Clothing as sign of class

I am writing this on a cruise ship where the average age of the passengers is 71. In theory, dress is casual, but most men are wearing shirts that could be worn under a sports jacket or suit and most women are wearing outfits suitable for an office. I don’t think I’ve seen a single pair of jeans. Casual does not mean the same to everyone.

When I was a child in suburban Chicago, everyone wore clothing that was ironed or dry cleaned. I cannot imagine the typical farm family dressed that way nor could the factory worker. It was a class distinction. People who had money dressed a certain way. To a certain extent, class was shown by clothing.

Things changed. Perhaps the wealthy found jeans comfortable. Clothing became relatively cheaper. Alternatively, people may not want to be recognized as rich. Today the man in the jeans and t-shirt might be a poor laborer, but he also might be a software millionaire.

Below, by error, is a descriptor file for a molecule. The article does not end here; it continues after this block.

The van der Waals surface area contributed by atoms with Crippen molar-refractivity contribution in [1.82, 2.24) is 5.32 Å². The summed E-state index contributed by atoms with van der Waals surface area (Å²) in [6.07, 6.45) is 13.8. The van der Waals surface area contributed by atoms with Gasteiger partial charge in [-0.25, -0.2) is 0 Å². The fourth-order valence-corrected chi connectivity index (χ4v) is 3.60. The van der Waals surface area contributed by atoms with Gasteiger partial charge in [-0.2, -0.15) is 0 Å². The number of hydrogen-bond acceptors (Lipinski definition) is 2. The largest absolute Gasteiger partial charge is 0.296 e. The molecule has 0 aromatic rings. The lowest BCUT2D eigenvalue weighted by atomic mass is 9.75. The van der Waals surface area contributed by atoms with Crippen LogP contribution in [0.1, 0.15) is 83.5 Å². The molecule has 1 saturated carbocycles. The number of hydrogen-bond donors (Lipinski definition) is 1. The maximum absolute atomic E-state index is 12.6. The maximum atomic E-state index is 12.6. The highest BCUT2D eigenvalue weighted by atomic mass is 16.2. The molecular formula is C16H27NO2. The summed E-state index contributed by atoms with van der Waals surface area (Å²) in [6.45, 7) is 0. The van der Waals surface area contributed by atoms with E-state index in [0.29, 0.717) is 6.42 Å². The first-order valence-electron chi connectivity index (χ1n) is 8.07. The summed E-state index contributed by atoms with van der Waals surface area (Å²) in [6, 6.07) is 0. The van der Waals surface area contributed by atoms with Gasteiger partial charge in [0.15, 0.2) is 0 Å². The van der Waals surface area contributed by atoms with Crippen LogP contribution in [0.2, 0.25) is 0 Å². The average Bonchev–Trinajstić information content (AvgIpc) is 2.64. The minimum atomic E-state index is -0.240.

I don’t think the passengers are trying to impress people by their clothing. Being on the cruise ship shows we are not poor. I think it is more likely that people were raised to dress more formally than younger people.

If clothing were once a sign of class, it isn’t anymore. I don’t recognize expensive clothing and doubt the majority of the population does. But I don’t move in circles of the very wealthy and perhaps I simply haven’t seen their clothing.

There are many factors that go into my decision to buy clothing, but showing I can afford it is definitely not something I consider.

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